Kahve Cafe: A Hidden Gem in Downtown Salt Lake


Andre M

The Wise Dragonfly on 57 S and 600 E houses several local businesses, including Kahve Cafe, April 7, 2023. (Photo by Andre Montoya | The Daily Utah Chronicle)

By Andre Montoya, Arts Writer


Tucked away on 57 S 600 E in downtown Salt Lake City is The Wise Dragonfly, which houses several local businesses including the charming and eccentric Turkish coffee shop, Kahve Cafe.

The Victorian-style home was built in 1905 and lived in by seminal Salt Lake City resident Minnie A. Adams Boxrud, until it was later sold as commercial property after her passing. It’s a microcosm of the city’s history and now serves as a gathering place for its residents. As for Kahve Cafe, owner Elif Ekin says it is infused with her personality in “every nook and cranny.”

A Risk Rewarded

A cozy nook in Kahve Cafe on April 7, 2023. (Photo by Andre Montoya | The Daily Utah Chronicle)

After her baklava businesses took a hit during the COVID-19 pandemic, Ekin decided to take a risk and take her business ventures elsewhere, opening a new cafe. “It was a huge leap of faith. It was literally jumping into the abyss of the unknown,” said Ekin. “I always said if I was going to open a cafe it needed to be in a home and people thought I was crazy. It just had the right atmosphere because Turkish hospitality begins in the home.” During the pandemic, people were isolated and stuck at home with no way to connect with other people, so Ekin knew exactly what approach she had to take with her new business. “People had lost the ability to connect because they were isolated so much and then I thought about creating a cafe in a home so everybody can feel part of it,” said Ekin. “That has created this community where customers become like family and get to know each other because they come in all the time. So it really is a unique kind of flow of in organizing a coffee shop.”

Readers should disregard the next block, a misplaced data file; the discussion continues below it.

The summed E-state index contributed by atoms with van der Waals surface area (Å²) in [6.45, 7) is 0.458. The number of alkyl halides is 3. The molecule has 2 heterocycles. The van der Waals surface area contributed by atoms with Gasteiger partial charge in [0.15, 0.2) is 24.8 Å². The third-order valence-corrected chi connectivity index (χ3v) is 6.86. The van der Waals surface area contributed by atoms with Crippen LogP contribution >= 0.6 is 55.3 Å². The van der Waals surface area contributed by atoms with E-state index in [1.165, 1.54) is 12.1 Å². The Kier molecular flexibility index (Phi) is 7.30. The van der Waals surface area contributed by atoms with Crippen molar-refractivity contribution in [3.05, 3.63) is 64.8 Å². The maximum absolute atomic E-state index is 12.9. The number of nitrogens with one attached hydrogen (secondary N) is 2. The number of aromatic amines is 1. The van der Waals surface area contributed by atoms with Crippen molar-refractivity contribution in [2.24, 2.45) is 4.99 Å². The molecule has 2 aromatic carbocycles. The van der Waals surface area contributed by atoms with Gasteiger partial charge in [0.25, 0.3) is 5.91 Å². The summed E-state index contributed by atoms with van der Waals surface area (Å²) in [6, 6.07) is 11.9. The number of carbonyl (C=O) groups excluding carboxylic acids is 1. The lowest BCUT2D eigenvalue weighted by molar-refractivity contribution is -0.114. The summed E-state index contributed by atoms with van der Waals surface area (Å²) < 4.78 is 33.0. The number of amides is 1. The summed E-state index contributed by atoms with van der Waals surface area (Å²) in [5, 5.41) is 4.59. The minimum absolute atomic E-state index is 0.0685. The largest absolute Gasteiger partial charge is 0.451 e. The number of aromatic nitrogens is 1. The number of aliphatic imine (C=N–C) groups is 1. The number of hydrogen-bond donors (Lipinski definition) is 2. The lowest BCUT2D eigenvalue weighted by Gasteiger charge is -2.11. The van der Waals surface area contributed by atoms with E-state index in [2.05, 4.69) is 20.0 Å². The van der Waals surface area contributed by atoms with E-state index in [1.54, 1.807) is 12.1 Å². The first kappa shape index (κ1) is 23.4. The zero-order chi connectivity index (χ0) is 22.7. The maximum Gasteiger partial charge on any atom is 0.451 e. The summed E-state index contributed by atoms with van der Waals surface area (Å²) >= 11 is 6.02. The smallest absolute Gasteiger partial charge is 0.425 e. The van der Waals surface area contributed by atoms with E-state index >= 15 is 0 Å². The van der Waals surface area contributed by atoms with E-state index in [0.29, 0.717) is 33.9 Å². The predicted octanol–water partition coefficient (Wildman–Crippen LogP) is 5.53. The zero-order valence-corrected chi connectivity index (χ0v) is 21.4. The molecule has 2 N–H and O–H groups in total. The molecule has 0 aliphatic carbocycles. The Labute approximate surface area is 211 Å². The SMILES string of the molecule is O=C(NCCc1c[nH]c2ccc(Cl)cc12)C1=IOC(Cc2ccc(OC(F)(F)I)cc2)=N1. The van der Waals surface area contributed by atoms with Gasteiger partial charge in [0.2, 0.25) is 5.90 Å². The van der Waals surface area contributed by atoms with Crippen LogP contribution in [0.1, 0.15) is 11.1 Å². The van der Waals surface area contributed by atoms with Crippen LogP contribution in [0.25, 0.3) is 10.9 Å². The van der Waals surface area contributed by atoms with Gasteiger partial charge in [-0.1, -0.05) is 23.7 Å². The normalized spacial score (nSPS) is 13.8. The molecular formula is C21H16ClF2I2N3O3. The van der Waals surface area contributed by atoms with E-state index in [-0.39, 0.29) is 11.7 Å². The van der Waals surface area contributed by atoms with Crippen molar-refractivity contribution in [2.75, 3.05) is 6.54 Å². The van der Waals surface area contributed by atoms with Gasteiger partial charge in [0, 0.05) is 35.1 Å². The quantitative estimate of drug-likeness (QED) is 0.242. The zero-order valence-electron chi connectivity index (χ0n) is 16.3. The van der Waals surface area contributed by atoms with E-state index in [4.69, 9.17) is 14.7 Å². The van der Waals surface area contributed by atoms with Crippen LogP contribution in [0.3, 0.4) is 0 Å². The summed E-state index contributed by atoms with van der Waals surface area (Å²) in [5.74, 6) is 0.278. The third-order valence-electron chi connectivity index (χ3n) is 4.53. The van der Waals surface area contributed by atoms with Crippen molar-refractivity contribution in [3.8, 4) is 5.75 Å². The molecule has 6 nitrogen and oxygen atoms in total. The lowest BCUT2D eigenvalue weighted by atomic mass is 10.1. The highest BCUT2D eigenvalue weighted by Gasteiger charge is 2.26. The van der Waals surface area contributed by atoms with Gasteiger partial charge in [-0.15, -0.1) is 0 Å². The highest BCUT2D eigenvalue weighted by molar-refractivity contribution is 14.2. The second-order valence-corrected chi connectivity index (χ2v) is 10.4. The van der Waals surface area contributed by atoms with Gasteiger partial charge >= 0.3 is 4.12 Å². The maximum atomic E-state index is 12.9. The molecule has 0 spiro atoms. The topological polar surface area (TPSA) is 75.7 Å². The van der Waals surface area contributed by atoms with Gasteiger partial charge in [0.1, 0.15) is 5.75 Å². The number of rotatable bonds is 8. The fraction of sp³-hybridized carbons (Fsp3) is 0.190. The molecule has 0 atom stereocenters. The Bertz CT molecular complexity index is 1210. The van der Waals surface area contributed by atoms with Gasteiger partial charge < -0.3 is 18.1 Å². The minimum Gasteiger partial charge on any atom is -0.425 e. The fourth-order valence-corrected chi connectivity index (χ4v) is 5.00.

The cozy cafe legitimately does feel like walking into a residence. On the walls are pictures of Ekin’s family, an eclectic collection of vinyl records, various knick-knacks and in the air is the smell of brewing coffee or baking pastries. 

Were it not for the occasional chimes of the register, you might be mistaken for having regressed back to your childhood home.

Turkish Traditions

“It was a huge risk to kind of try to tap that market but people have been interested and they loved it,” Elkin said. “They love the uniqueness and the whole concept. They love that they can come with their friends and tell each other’s fortunes when they finish their cups. There’s just a multisensory aspect to it.”

Of course, the staple is the traditional Turkish coffee. The grounds are mixed in a small pot with water and then sifted through a sand machine that can reach up to 350 F. The grounds dissolve in the water and it begins to bubble up, indicating that it is ready. After it is done brewing, there are a variety of spices that can be added to the coffee along with a side of baklava or borek, a savory pastry. After finishing the cup, someone else, never yourself, can “read” your coffee grounds. It’s a form of fortune-telling known as tasseography.

Tasseography, fortune telling from coffee grounds, at Kahve Cafe on April 7, 2023. (Photo by Andre Montoya | The Daily Utah Chronicle)

As for my own, it seems there is a contentious conversation is to be had between a man and a woman, though what that may be about remains to be seen. Whatever portent you may leave Kahve Cafe with will also be accompanied by the feeling of wanting to return and bring along someone new for the experience.


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